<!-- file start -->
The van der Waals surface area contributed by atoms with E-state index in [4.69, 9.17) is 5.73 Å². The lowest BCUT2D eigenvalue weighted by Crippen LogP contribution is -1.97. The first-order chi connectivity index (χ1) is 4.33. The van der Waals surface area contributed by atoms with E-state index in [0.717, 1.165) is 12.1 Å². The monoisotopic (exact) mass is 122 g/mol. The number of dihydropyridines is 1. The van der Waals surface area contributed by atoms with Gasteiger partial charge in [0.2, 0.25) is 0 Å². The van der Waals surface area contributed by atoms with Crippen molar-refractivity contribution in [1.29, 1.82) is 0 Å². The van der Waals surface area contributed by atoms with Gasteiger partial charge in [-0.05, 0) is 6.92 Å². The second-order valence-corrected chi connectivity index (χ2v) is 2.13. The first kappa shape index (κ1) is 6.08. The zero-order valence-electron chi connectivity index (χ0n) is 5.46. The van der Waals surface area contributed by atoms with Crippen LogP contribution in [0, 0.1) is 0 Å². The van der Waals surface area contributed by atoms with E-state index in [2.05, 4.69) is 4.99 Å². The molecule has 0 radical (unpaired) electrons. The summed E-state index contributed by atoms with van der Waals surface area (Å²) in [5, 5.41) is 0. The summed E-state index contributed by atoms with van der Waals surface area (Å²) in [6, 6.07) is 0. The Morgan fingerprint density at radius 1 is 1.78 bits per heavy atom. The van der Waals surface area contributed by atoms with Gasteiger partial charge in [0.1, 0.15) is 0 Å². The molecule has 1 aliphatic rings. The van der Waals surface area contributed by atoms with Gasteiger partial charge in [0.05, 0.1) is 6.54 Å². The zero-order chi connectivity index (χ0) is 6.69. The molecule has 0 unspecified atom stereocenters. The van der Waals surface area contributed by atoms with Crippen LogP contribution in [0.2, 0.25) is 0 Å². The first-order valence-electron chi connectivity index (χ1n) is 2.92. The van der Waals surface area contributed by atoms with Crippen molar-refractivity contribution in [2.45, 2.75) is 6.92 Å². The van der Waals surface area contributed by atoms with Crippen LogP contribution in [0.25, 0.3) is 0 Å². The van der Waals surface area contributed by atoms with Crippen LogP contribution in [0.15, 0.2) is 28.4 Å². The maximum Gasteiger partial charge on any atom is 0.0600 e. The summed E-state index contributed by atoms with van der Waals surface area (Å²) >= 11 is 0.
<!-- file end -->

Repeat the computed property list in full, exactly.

The van der Waals surface area contributed by atoms with E-state index in [4.69, 9.17) is 5.73 Å². The lowest BCUT2D eigenvalue weighted by Crippen LogP contribution is -1.97. The first-order chi connectivity index (χ1) is 4.33. The van der Waals surface area contributed by atoms with E-state index in [0.717, 1.165) is 12.1 Å². The monoisotopic (exact) mass is 122 g/mol. The number of dihydropyridines is 1. The van der Waals surface area contributed by atoms with Gasteiger partial charge in [0.2, 0.25) is 0 Å². The van der Waals surface area contributed by atoms with Crippen molar-refractivity contribution in [1.29, 1.82) is 0 Å². The van der Waals surface area contributed by atoms with Gasteiger partial charge in [-0.05, 0) is 6.92 Å². The second-order valence-corrected chi connectivity index (χ2v) is 2.13. The first kappa shape index (κ1) is 6.08. The zero-order valence-electron chi connectivity index (χ0n) is 5.46. The van der Waals surface area contributed by atoms with Crippen LogP contribution in [0, 0.1) is 0 Å². The van der Waals surface area contributed by atoms with E-state index in [2.05, 4.69) is 4.99 Å². The molecule has 0 radical (unpaired) electrons. The summed E-state index contributed by atoms with van der Waals surface area (Å²) in [5, 5.41) is 0. The summed E-state index contributed by atoms with van der Waals surface area (Å²) in [6, 6.07) is 0. The Morgan fingerprint density at radius 1 is 1.78 bits per heavy atom. The van der Waals surface area contributed by atoms with Gasteiger partial charge in [0.1, 0.15) is 0 Å². The molecule has 1 aliphatic rings. The van der Waals surface area contributed by atoms with Gasteiger partial charge in [0.05, 0.1) is 6.54 Å². The zero-order chi connectivity index (χ0) is 6.69. The molecule has 0 unspecified atom stereocenters. The van der Waals surface area contributed by atoms with Crippen LogP contribution in [0.2, 0.25) is 0 Å². The first-order valence-electron chi connectivity index (χ1n) is 2.92. The van der Waals surface area contributed by atoms with Crippen molar-refractivity contribution in [2.45, 2.75) is 6.92 Å². The van der Waals surface area contributed by atoms with Crippen LogP contribution in [0.25, 0.3) is 0 Å². The van der Waals surface area contributed by atoms with Crippen LogP contribution in [0.15, 0.2) is 28.4 Å². The maximum Gasteiger partial charge on any atom is 0.0600 e. The summed E-state index contributed by atoms with van der Waals surface area (Å²) >= 11 is 0.